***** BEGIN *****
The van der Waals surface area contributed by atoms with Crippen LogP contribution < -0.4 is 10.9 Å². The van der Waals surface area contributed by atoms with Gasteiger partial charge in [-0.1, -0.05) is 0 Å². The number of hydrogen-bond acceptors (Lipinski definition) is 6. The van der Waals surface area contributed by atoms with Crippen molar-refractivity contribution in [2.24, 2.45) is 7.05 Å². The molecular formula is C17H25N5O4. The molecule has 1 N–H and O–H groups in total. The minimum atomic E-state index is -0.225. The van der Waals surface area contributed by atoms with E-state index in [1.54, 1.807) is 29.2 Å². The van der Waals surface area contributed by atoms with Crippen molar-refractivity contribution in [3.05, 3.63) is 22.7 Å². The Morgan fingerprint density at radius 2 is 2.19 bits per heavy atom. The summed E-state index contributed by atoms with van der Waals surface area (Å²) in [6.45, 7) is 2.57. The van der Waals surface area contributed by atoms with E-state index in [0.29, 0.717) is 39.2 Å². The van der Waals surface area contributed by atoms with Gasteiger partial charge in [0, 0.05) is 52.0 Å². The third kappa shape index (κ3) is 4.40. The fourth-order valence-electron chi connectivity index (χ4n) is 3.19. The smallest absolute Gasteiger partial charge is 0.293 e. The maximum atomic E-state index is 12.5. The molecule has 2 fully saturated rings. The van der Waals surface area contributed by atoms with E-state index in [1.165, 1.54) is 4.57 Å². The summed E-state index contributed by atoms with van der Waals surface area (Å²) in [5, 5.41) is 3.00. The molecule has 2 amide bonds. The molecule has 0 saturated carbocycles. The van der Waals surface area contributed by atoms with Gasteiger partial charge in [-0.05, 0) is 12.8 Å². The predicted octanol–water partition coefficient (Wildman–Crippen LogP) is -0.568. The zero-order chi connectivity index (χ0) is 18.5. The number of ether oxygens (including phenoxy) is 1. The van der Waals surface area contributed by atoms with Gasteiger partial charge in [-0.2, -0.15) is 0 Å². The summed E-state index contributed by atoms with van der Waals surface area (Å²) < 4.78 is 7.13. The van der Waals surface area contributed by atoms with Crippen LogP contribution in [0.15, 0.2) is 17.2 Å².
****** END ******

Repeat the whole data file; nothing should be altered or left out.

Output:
The van der Waals surface area contributed by atoms with Crippen LogP contribution < -0.4 is 10.9 Å². The van der Waals surface area contributed by atoms with Gasteiger partial charge in [-0.1, -0.05) is 0 Å². The number of hydrogen-bond acceptors (Lipinski definition) is 6. The van der Waals surface area contributed by atoms with Crippen molar-refractivity contribution in [2.24, 2.45) is 7.05 Å². The molecular formula is C17H25N5O4. The molecule has 1 N–H and O–H groups in total. The minimum atomic E-state index is -0.225. The van der Waals surface area contributed by atoms with E-state index in [1.54, 1.807) is 29.2 Å². The van der Waals surface area contributed by atoms with Crippen molar-refractivity contribution in [3.05, 3.63) is 22.7 Å². The Morgan fingerprint density at radius 2 is 2.19 bits per heavy atom. The summed E-state index contributed by atoms with van der Waals surface area (Å²) in [6.45, 7) is 2.57. The van der Waals surface area contributed by atoms with E-state index in [0.29, 0.717) is 39.2 Å². The van der Waals surface area contributed by atoms with Gasteiger partial charge in [0, 0.05) is 52.0 Å². The third kappa shape index (κ3) is 4.40. The fourth-order valence-electron chi connectivity index (χ4n) is 3.19. The smallest absolute Gasteiger partial charge is 0.293 e. The maximum atomic E-state index is 12.5. The molecule has 2 fully saturated rings. The van der Waals surface area contributed by atoms with E-state index in [1.165, 1.54) is 4.57 Å². The summed E-state index contributed by atoms with van der Waals surface area (Å²) in [5, 5.41) is 3.00. The molecule has 2 amide bonds. The molecule has 0 saturated carbocycles. The van der Waals surface area contributed by atoms with Gasteiger partial charge in [-0.05, 0) is 12.8 Å². The predicted octanol–water partition coefficient (Wildman–Crippen LogP) is -0.568. The zero-order chi connectivity index (χ0) is 18.5. The number of ether oxygens (including phenoxy) is 1. The van der Waals surface area contributed by atoms with Gasteiger partial charge in [-0.2, -0.15) is 0 Å². The summed E-state index contributed by atoms with van der Waals surface area (Å²) < 4.78 is 7.13. The van der Waals surface area contributed by atoms with Crippen LogP contribution in [0.15, 0.2) is 17.2 Å².